When the bells were originally installed, the apex of the Nave roof was in line with the bells and therefore absorbed a substantial amount of the sideways thrust from the bells when they were rung, but with the demolition of the old church in 1736, this support was lost. Â This must have hastened the weakening of the frame in the new Georgian Church, and the need to overhaul the bells in 1883.
In 1883 the bell frame was replaced at a cost of Â£200, by a new timber frame inscribed 'George day & Son, Church Bell Hangers, Eye, Suffolk, 1883.' Half the cost was met by the local lodge of Freemasons who paraded in full regalia at the opening ceremony of the new Victorian Church on Nov 2nd. 1882.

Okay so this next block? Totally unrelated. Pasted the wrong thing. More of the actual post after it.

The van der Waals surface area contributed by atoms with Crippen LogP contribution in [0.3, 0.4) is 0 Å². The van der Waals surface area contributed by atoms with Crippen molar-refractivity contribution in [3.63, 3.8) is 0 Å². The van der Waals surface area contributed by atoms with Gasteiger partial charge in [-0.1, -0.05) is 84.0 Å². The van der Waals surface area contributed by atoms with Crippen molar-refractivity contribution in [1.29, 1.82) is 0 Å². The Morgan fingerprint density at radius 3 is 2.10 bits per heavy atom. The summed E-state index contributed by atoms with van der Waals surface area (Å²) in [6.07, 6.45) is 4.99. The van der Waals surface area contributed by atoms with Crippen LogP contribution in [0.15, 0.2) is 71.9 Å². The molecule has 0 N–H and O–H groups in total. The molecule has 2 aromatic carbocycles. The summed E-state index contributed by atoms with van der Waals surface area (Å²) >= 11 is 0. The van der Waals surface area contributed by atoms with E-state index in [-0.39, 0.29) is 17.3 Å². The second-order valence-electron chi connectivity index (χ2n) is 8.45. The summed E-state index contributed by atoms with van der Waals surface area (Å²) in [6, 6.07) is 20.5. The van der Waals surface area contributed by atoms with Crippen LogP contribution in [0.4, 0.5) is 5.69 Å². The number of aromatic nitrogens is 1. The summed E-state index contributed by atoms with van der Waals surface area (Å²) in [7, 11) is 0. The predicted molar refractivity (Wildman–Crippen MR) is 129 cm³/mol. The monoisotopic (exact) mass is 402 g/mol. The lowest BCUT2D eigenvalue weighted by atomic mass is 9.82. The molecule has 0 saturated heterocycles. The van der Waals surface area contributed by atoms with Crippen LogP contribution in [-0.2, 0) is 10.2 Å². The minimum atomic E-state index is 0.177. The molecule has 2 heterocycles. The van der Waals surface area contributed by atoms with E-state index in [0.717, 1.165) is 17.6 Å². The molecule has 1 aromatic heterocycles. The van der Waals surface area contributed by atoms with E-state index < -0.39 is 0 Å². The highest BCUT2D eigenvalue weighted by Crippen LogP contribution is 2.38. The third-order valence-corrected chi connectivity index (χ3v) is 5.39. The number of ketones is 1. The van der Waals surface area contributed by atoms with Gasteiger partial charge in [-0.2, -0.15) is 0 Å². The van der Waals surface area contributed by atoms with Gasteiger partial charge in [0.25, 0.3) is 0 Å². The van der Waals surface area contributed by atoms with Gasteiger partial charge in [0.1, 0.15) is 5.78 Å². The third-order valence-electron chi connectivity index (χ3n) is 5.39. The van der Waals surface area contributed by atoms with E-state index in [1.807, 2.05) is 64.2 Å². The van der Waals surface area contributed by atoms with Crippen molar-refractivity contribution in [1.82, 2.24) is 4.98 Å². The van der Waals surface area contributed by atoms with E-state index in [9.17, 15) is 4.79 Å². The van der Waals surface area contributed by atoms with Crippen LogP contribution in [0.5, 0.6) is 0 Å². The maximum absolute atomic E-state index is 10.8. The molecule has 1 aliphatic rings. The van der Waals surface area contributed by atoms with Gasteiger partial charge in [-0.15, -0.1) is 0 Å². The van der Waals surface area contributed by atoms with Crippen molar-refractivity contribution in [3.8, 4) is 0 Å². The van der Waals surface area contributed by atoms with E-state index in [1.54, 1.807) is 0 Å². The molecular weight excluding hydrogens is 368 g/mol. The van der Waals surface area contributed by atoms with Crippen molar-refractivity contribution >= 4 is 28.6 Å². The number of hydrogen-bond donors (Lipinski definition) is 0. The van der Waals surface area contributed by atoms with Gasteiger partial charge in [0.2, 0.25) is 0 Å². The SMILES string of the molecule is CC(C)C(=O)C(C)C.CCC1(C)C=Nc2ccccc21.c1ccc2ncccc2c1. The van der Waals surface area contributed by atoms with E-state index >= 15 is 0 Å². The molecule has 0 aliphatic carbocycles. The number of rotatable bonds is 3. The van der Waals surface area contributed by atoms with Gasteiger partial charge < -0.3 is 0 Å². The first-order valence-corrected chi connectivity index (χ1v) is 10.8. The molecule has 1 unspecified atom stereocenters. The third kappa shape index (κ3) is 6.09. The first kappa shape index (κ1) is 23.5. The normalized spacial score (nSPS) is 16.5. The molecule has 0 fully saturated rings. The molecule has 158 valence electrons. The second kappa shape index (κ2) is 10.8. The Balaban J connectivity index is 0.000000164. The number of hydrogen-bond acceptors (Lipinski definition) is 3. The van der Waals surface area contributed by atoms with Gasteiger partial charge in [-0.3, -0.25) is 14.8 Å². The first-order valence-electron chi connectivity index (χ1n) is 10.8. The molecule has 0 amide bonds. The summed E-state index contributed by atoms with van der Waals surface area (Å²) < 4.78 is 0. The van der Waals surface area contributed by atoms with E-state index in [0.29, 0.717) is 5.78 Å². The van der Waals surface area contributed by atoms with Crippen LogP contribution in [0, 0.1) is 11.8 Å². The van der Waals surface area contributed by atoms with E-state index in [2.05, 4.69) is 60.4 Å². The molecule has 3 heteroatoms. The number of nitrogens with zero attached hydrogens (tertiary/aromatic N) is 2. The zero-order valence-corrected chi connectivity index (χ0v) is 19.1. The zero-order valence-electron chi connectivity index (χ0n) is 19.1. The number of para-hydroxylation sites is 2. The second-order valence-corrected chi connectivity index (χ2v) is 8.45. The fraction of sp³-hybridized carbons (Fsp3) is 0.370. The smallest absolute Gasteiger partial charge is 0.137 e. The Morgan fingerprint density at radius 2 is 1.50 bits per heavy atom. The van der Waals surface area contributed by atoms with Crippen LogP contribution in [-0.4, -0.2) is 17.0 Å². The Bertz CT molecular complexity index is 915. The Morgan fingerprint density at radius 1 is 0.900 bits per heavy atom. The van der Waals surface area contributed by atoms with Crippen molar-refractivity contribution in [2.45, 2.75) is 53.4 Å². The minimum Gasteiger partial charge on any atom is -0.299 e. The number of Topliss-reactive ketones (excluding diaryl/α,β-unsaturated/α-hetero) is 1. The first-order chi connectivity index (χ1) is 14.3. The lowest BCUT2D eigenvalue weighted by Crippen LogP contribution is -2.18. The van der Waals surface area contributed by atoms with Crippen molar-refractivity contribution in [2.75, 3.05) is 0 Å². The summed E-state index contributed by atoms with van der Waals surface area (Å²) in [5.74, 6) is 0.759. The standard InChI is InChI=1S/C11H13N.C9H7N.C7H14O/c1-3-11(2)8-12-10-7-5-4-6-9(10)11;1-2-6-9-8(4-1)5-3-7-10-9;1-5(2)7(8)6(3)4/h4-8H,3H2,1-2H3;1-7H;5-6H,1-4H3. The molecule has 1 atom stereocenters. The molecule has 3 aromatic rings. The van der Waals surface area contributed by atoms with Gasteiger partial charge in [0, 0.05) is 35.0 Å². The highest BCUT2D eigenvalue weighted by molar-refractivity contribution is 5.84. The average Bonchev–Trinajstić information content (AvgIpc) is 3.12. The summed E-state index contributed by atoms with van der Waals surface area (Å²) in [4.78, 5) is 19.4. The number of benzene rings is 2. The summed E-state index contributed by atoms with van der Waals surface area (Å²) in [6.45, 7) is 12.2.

All eight bells were overhauled and re-hung on ball bearings in 1953 by Gillett & Johnston of Croydon and rededicated on June 1st. 1953. Â In October 1972 the bells fell silent for some repairs to the steeple which was seen to sway when the bells were rung.Â Â A Town appeal by the mayor,- Mrs Nesta Price, raised Â£4000. Â The problem persisted and a new bell frame was advocated. Â In 1982, as a result of a bequest from Gertrude Williams of Â£10,000, the Whitechapel Bell foundry was commissioned to re-tune and re-hang the bells at a cost of Â£22,000 in a cast iron and steel frame 4.3m lower down in the tower. Â They were rededicated on 7th. November 1982 are are now rung from a platform above the main entrance to the church.
some of which are found on the bells.
The Peal of Bells
The complete list of the present bells.